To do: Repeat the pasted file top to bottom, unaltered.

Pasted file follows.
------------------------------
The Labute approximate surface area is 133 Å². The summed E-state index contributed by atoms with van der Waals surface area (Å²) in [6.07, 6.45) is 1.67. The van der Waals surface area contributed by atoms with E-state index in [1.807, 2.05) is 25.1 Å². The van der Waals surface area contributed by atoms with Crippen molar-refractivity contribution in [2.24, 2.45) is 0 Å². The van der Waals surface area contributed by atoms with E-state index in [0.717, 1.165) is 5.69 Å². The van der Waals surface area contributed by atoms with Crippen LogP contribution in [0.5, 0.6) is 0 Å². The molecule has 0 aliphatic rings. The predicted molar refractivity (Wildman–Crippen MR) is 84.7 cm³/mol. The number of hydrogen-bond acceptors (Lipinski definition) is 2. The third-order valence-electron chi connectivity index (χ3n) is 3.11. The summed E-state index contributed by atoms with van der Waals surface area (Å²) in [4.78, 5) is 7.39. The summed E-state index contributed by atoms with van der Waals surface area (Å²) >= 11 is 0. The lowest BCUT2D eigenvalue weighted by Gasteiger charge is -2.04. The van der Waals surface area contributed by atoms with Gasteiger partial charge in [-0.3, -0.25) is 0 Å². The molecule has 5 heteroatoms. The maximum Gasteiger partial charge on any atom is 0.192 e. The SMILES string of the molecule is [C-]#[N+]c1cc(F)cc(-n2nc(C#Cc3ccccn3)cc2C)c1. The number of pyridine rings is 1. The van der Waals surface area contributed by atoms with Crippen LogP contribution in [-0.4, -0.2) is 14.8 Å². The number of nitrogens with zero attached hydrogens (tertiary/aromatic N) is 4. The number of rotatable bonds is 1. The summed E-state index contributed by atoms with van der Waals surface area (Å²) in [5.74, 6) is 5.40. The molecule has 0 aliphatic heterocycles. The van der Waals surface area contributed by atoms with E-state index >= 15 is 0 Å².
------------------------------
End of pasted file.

The Labute approximate surface area is 133 Å². The summed E-state index contributed by atoms with van der Waals surface area (Å²) in [6.07, 6.45) is 1.67. The van der Waals surface area contributed by atoms with E-state index in [1.807, 2.05) is 25.1 Å². The van der Waals surface area contributed by atoms with Crippen molar-refractivity contribution in [2.24, 2.45) is 0 Å². The van der Waals surface area contributed by atoms with E-state index in [0.717, 1.165) is 5.69 Å². The van der Waals surface area contributed by atoms with Crippen LogP contribution in [0.5, 0.6) is 0 Å². The molecule has 0 aliphatic rings. The predicted molar refractivity (Wildman–Crippen MR) is 84.7 cm³/mol. The number of hydrogen-bond acceptors (Lipinski definition) is 2. The third-order valence-electron chi connectivity index (χ3n) is 3.11. The summed E-state index contributed by atoms with van der Waals surface area (Å²) in [4.78, 5) is 7.39. The summed E-state index contributed by atoms with van der Waals surface area (Å²) >= 11 is 0. The lowest BCUT2D eigenvalue weighted by Gasteiger charge is -2.04. The van der Waals surface area contributed by atoms with Gasteiger partial charge in [-0.3, -0.25) is 0 Å². The molecule has 5 heteroatoms. The maximum Gasteiger partial charge on any atom is 0.192 e. The SMILES string of the molecule is [C-]#[N+]c1cc(F)cc(-n2nc(C#Cc3ccccn3)cc2C)c1. The number of pyridine rings is 1. The van der Waals surface area contributed by atoms with Crippen LogP contribution in [-0.4, -0.2) is 14.8 Å². The number of nitrogens with zero attached hydrogens (tertiary/aromatic N) is 4. The number of rotatable bonds is 1. The summed E-state index contributed by atoms with van der Waals surface area (Å²) in [5.74, 6) is 5.40. The molecule has 0 aliphatic heterocycles. The van der Waals surface area contributed by atoms with E-state index >= 15 is 0 Å².